“Libre’s Law,” without prohibiting pigeon shoots, exempts “Shooting activities not otherwise prohibited” from criminal prosecution
HARRISBURG, Pennsylvania––Why did the Humane Society of the U.S. and Humane Pennsylvania not tell the world that they won passage of a much touted new Pennsylvania state humane law at the cost of accepting language, reportedly dictated by the National Rifle Association, which appears to explicitly legalize pigeon shoots?
HSUS, Humane Pennsylvania, and the bill author, Montgomery County state representative Todd Stephens, all told ANIMALS 24-7 that the NRA-mandated language does not do what it seems to say in plain English that it does.
How is an exemption not an exemption?
But only a successful prosecution of a pigeon shooter under Pennsylvania cruelty law as it now stands could demonstrate that they are correct.
The most publicized gain for animals under Pennsylvania Act 10, introduced by Stephens as HB 1238, is the ability to prosecute cruelty as a felony even for first offenses.
But the cruelty case tracking web site Pet-Abuse.com identifies fewer than 260 total prosecuted crimes against animals in Pennsylvania since 1997: an average of 13 a year.
Even if Pet-Abuse.com somehow misses 90% of the cases actually prosecuted, the numbers of cases prosecuted per year would still be low compared to numbers of pigeons shot at some individual Pennsylvania shooting events.
More pigeons victimized than all animal species covered by the law combined
Extreme animal neglect cases, to be sure, may involve hundreds or even thousands of victims. The record number of animal victims in a Pennsylvania case was more than 7,000, in the 1964 prosecution of laboratory animal dealer John Dieroff. Dieroff escaped with a fine of just $67.
But even if prosecuted cruelty cases in Pennsylvania involve an average of upward of 100 animals each, which the Pet-Abuse.com data suggests is unlikely, pigeon shoots typically involve many hundreds of one of the most intelligent animal species known to science being trapped; held captive under questionable conditions for days or even weeks; transported; shot, and frequently only wounded, left with broken wings and other injuries to die slowly from dehydration, starvation, and exposure.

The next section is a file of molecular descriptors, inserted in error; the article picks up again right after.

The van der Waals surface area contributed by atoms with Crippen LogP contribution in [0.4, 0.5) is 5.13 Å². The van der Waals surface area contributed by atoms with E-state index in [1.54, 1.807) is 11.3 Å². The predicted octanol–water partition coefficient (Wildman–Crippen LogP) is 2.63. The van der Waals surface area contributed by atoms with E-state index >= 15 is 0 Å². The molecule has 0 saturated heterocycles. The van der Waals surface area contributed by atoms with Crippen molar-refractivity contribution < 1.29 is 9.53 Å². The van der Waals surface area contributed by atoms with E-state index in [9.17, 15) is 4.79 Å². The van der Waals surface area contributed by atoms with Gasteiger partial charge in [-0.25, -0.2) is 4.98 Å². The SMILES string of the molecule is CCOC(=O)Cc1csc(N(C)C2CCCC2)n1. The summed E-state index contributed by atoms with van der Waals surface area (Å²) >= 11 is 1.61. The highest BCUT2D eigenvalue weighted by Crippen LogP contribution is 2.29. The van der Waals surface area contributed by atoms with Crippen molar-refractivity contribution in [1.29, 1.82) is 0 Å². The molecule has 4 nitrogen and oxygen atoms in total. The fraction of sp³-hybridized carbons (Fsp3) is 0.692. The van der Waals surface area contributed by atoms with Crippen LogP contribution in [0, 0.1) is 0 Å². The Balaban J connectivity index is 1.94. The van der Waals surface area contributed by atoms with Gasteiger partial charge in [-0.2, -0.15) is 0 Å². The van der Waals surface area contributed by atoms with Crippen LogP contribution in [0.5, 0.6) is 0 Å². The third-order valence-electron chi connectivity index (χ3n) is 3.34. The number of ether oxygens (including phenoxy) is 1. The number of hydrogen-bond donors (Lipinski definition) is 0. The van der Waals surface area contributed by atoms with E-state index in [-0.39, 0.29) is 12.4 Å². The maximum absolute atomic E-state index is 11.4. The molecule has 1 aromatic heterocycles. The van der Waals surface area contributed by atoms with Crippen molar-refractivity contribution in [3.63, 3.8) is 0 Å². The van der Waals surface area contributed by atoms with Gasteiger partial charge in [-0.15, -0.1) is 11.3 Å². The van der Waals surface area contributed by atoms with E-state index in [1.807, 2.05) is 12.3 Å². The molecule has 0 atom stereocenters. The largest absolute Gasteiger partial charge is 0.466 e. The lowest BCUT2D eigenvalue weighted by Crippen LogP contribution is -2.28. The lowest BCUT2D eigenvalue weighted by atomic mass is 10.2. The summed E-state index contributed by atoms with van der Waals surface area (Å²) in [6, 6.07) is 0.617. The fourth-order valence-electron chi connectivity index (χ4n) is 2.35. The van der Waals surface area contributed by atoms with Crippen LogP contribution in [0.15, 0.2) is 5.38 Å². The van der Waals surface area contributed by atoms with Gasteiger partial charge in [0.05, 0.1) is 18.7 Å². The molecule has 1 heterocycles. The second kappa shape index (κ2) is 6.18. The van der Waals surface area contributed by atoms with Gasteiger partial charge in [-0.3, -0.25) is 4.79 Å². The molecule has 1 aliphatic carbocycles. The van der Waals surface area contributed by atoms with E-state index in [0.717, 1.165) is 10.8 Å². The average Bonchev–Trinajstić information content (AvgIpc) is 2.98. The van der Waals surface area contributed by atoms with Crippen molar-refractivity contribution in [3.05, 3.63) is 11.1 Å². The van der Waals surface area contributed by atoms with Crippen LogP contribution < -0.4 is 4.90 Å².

Documented by SHARK
All of this has been extensively documented––in Pennsylvania, the only state where pigeon shoots are still often held––by the Chicago-based organization Showing Animal Respect & Kindness, beginning in 1991.
“Some shoots only have a handful of shooters; others will go on for days. Same with wounding rates,” SHARK spokesperson Stu Chaifetz told ANIMALS 24-7. “Someone who is a bad shooter will wound and miss birds, while someone who has been doing this for a long time will kill most of the birds. The range would be from a couple of hundred birds for a small shoot to more than a thousand if there are multiple shooting areas in operation. That’s per day.”
Fewer shoots & shooters
SHARK founder Steve Hindi affirmed Chaifetz’s assessment of the numbers of animals killed and injured at Pennsylvania pigeon shoots. Hindi added that even as participation in pigeon shooting has declined markedly since SHARK began identifying and exposing the shooters, the numbers of pigeons shot at by each remaining shooter appears to have increased.
“I’m not sure that the club shoots with maybe a dozen shooters now are killing fewer pigeons than when they had 100 shooters,” Hindi said. “But there are fewer shoots held, and fewer shooters at each shoot, every year.”